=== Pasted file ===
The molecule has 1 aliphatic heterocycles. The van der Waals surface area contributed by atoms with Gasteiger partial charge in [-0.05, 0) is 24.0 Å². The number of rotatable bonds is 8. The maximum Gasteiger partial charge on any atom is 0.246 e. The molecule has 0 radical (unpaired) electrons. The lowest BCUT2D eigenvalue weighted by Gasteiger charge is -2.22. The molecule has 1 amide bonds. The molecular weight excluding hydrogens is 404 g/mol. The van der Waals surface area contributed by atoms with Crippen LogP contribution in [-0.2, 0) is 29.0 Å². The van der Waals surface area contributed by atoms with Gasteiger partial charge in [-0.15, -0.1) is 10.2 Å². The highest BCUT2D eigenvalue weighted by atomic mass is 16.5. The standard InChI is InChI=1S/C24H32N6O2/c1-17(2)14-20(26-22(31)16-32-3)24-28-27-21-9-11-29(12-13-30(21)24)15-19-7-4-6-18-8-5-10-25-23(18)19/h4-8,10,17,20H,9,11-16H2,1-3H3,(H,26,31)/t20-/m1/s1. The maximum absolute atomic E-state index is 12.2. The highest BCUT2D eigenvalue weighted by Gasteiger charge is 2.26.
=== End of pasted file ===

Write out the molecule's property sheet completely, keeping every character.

The molecule has 1 aliphatic heterocycles. The van der Waals surface area contributed by atoms with Gasteiger partial charge in [-0.05, 0) is 24.0 Å². The number of rotatable bonds is 8. The maximum Gasteiger partial charge on any atom is 0.246 e. The molecule has 0 radical (unpaired) electrons. The lowest BCUT2D eigenvalue weighted by Gasteiger charge is -2.22. The molecule has 1 amide bonds. The molecular weight excluding hydrogens is 404 g/mol. The van der Waals surface area contributed by atoms with Crippen LogP contribution in [-0.2, 0) is 29.0 Å². The van der Waals surface area contributed by atoms with Gasteiger partial charge in [-0.15, -0.1) is 10.2 Å². The highest BCUT2D eigenvalue weighted by atomic mass is 16.5. The standard InChI is InChI=1S/C24H32N6O2/c1-17(2)14-20(26-22(31)16-32-3)24-28-27-21-9-11-29(12-13-30(21)24)15-19-7-4-6-18-8-5-10-25-23(18)19/h4-8,10,17,20H,9,11-16H2,1-3H3,(H,26,31)/t20-/m1/s1. The maximum absolute atomic E-state index is 12.2. The highest BCUT2D eigenvalue weighted by Gasteiger charge is 2.26.